One thing you absolutely don’t want to do as a business owner is waste money. The more money you “throw away” needlessly, the lower your profit margins will be and the more difficult it will be to invest in the growth your business needs to succeed in the long term.
Here are some of the most common areas where business owners tend to throw money away, so you can avoid doing the exact same thing in your company.
1. Not Tracking Every Expense
This one’s basic, but it’s a doozy. That $5 pen? That $10 snack for the office? They all add up. If you aren’t keeping an eye on your outflows, you could be bleeding money. Use apps or accounting software to help you keep track. Remember, in the world of business, every penny counts.
2. Ignoring Tax Deductions
Tax time can be stressful, but it can also be the season of overlooked savings! Chatting with an accountant can help you understand all the potential deductions you might be missing. Your future self will thank you.
3. Skipping Out on Employee Training
It might seem like an unnecessary expense, especially for small businesses, but a well-trained employee is efficient, makes fewer mistakes, and can handle a wider variety of tasks. The investment pays off in the long run. Plus, nobody wants to be the company known for having a sloppy approach.
4. Wasting Fuel
Do your employees drive for work purposes? Whether it’s delivery trucks, company cars, or just the occasional errand, gas expenses can accumulate fast.
One way to curb this cost? Fuel cards for small business. They often come with discounts, can help you track fuel expenses, and some even offer reward points.
5. Not Reviewing Supplier Contracts
Got a long-standing relationship with a supplier? That’s great! But don’t let loyalty make you complacent. Regularly review contracts and renegotiate terms.
The business world is dynamic, and you should be too. Some suppliers ensure their loyal customers get access to all the best deals, while others take advantage of their complacency by simply hiking up prices over time. If you don’t keep an eye on things, you won’t know which kind of deal you’re getting, and you could well end up wasting money.
6. Using Fancy Tech You Don’t Need
We’re all for the latest gizmos and gadgets, but only if they bring value to your business. That state-of-the-art espresso machine might look great in the office, but if it’s just making coffee for one, it’s probably not a smart spend.
Focus on the things you really need, especially when you are just getting started, and you’ll have more success in the long term, which means being able to afford a few nice extras.
7. Not Using Free Marketing
Social media isn’t just for sharing cat memes (though we’re totally here for that). Platforms like Instagram, Twitter, and LinkedIn are goldmines for free marketing.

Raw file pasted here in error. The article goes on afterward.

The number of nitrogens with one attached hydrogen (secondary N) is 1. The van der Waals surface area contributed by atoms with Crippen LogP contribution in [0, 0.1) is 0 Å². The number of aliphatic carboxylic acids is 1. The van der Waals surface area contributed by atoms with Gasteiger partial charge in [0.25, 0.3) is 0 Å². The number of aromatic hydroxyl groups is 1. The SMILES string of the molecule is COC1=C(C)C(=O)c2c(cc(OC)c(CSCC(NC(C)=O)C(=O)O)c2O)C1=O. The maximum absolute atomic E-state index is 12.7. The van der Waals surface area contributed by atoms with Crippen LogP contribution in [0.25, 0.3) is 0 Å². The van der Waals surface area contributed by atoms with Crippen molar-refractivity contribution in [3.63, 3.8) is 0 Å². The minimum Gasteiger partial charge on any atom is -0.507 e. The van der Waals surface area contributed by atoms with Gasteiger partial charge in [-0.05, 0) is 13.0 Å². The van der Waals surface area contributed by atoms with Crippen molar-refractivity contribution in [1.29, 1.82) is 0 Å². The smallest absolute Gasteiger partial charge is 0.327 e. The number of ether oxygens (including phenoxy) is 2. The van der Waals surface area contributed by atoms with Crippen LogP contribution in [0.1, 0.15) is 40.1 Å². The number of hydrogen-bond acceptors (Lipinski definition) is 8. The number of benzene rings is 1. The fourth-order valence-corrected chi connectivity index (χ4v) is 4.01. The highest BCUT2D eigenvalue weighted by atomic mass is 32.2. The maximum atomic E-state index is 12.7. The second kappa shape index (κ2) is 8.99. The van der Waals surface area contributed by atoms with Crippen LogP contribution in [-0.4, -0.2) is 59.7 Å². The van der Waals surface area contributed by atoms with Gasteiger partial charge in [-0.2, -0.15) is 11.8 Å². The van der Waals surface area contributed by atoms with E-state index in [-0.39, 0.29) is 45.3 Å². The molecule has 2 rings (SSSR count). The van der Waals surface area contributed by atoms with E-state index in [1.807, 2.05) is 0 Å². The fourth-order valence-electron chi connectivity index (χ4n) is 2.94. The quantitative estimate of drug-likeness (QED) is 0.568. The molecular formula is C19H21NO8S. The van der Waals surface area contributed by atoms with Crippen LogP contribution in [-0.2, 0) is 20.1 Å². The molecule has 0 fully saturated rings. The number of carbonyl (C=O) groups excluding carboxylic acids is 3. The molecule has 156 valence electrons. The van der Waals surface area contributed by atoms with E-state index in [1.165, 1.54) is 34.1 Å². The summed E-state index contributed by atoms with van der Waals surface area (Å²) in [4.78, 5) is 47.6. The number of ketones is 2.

Engage with your audience, share your story, and watch your brand flourish without emptying your wallet. Obviously, you may need paid advertising some of the time, but if you really learn how to use social media to your advantage, this will be less often than if you don’t. Thanks to many online resources, learning how to be a social media pro has never been easier.
8. Avoiding Outsourcing
You can’t be an expert at everything, and that’s OK. Sometimes hiring a freelancer for a project or outsourcing a specific task is cheaper and more efficient than trying to tackle it in-house.
This is especially true if you’re wasting time that could otherwise be spent on trying to get it right and failing, or if you’re spending a fortune hiring someone who can do it for you on staff, where they’re only needed sporadically.
9. Not Surveying Your Customers
Feedback is gold, and it helps you understand what you’re doing right and where you might be missing the mark. Ignoring this resource can cost you in lost sales and missed opportunities.
So, even if it might not seem like a priority when you have a million and one other things to do to keep your business afloat, focus on what your customers think of you to increase loyalty and future sales.
10. Sticking With Outdated Equipment
It’s a tricky balance. You don’t want to splurge on every new piece of equipment that hits the market, but using outdated tools can decrease efficiency and increase maintenance costs. Periodically assess the tools and equipment you use and determine if an upgrade is in order.
11. Renting Expensive Office Space
In this digital age, do you really need that swanky office downtown? Maybe, maybe not. Some businesses thrive in a remote work model, cutting down hefty rental costs. Assess the needs of your operations and see if there are ways to cut down this significant expense.
12. Falling Into the Sales Trap
Just because something is on sale doesn’t mean it’s a good buy. Discounts can be tempting, but if it’s not something your business genuinely needs, it’s money down the drain.
13. Not Setting a Budget
This might sound like Business 101, but you’d be surprised how many companies operate without a solid budget. This is like trying to bake a cake without a recipe: messy, unpredictable, and with a high chance of failure.
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